US Army’s New Up-Gunned Stryker Vehicles Have Been Hacked
The U.S. Army’s New Up-Gunned Stryker Armored Vehicles Have Been Hacked (excerpt)
The Pentagon’s chief weapons tester has revealed that the US Army’s Stryker Dragoon combat vehicles deployed in Europe have been hacked by unspecified “adversaries” who were able to disrupt certain systems “on at least one occasion.” (US Army photo)
A Pentagon report says ‘adversaries’ launched successful cyber attacks against systems on the new 30mm cannon-armed vehicles.
It’s been more than a year since the first up-gunned Stryker Dragoon armored vehicles arrived in Europe, giving elements of the U.S. Army’s forward-deployed 2nd Cavalry Regiment a much-needed boost in firepower against potential threats.
Since then, unfortunately, unspecified “adversaries” – a term the U.S. military has used in the past to describe the Russians, but that could also mean surrogate opponents during an exercise – have also been able to disrupt certain systems on the vehicles with a cyber attack on at least one occasion.
The Pentagon’s Office of the Director of Test and Evaluation, or DOT&E, revealed the existence of the Stryker Dragoon’s cyber vulnerabilities in its most recent annual report on the status of the vehicle’s ongoing development during the 2018 Fiscal Year.
The initial batch of these vehicles, also known as the XM1296 or the Infantry Carrier Vehicle-Dragoon (ICV-D), touched down in Germany in December 2017. The Army had begun developing the new variant, which features a new turret with a 30mm automatic cannon, directly in response to a request from the 2nd Cavalry Regiment in 2015.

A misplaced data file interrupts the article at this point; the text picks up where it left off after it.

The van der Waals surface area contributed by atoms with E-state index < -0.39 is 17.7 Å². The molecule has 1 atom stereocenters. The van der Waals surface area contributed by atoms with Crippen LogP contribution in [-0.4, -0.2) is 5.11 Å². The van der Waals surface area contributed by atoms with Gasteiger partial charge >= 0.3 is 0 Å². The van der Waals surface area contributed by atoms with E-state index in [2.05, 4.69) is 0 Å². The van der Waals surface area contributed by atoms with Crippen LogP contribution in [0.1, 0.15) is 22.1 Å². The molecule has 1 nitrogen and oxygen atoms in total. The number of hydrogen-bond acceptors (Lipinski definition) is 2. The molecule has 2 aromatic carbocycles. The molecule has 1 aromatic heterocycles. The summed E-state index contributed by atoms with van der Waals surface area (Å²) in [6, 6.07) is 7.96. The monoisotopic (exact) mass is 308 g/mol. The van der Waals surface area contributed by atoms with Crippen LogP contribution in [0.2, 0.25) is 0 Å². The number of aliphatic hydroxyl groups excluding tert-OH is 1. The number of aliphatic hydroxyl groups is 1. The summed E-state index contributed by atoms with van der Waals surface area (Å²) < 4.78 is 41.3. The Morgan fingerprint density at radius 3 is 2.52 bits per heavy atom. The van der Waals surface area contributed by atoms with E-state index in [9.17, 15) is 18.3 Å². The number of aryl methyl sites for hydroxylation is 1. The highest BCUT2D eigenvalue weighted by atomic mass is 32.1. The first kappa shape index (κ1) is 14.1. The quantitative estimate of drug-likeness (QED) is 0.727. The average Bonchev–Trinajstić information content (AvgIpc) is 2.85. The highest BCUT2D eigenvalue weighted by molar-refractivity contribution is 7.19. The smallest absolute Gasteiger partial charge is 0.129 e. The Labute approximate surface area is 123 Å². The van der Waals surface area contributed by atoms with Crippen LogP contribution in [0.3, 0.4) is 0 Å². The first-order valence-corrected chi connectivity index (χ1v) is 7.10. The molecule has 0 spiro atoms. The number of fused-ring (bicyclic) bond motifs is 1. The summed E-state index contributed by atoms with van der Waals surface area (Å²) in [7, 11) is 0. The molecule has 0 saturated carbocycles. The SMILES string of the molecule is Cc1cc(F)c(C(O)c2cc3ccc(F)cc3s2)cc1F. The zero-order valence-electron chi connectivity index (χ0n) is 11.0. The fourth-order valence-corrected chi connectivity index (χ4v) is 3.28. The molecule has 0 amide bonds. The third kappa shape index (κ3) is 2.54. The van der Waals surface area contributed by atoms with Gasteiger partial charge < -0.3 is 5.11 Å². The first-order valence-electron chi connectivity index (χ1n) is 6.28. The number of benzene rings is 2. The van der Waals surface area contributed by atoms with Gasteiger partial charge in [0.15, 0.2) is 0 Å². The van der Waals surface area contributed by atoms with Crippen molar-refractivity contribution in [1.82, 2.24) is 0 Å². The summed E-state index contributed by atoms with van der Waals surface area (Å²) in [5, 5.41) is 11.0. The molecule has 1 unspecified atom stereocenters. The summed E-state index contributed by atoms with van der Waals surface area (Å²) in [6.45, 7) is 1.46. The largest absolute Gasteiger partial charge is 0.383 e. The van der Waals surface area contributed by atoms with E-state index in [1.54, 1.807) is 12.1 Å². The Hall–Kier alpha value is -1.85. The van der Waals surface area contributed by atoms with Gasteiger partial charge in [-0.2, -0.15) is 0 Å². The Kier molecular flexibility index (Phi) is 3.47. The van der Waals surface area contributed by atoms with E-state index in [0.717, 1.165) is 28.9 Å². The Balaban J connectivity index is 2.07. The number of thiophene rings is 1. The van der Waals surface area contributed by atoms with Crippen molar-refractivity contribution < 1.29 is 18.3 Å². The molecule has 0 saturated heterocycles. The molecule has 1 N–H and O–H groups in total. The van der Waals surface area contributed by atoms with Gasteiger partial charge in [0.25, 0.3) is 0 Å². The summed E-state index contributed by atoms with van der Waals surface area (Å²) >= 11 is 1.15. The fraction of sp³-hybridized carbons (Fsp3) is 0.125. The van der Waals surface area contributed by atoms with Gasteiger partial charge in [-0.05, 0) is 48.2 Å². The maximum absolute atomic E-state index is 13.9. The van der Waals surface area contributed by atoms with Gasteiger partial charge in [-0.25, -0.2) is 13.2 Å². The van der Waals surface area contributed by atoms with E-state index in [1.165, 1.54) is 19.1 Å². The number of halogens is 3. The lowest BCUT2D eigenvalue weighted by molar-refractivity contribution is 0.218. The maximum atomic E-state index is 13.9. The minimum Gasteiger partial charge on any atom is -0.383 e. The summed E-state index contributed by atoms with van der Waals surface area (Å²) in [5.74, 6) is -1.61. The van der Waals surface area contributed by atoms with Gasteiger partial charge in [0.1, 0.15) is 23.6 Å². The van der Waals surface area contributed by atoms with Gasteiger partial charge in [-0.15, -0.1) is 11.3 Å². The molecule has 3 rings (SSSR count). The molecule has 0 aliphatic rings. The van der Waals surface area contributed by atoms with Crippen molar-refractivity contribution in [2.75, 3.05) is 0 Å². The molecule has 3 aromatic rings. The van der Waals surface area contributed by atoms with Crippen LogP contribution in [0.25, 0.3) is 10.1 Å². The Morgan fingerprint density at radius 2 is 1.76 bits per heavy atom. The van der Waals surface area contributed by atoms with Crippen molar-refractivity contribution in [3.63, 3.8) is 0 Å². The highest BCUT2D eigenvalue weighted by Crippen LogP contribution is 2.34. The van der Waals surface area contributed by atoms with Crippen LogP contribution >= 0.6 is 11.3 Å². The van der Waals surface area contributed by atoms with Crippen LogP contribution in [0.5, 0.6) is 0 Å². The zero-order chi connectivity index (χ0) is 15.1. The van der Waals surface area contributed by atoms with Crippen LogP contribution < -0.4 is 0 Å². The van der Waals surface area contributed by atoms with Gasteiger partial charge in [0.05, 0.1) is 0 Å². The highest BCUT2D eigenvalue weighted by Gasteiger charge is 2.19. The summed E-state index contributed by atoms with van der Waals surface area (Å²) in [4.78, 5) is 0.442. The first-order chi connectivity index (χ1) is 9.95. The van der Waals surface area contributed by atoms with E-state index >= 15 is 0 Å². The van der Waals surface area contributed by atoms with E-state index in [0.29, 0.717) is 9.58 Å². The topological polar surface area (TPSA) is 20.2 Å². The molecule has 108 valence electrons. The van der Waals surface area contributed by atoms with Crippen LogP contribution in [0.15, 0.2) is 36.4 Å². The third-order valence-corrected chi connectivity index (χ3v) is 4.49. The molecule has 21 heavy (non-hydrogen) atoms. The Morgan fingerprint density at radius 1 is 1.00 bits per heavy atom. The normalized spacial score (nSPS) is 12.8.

“Adversaries demonstrated the ability to degrade select capabilities of the ICV-D when operating in a contested cyber environment,” DOT&E’s report, which the office released in January 2019, said. “In most cases, the exploited vulnerabilities pre-date the integration of the lethality upgrades.”
The report does not say where the cyber attack or attacks occurred or what specific systems they impacted. It seems most likely that the attacks had an effect on the vehicle’s data-sharing, navigation, or digital communications capabilities. Disrupting any of these systems, or adding false or confusing information into the networks, can hamper or slow U.S. operations or create added risks for American forces. (end of excerpt)
Click here for the DOT&E report on the Stryker ICVD, on the DOT&E website.
Click here for the full story, on the Drive.com website.
Source: Defense Aerospace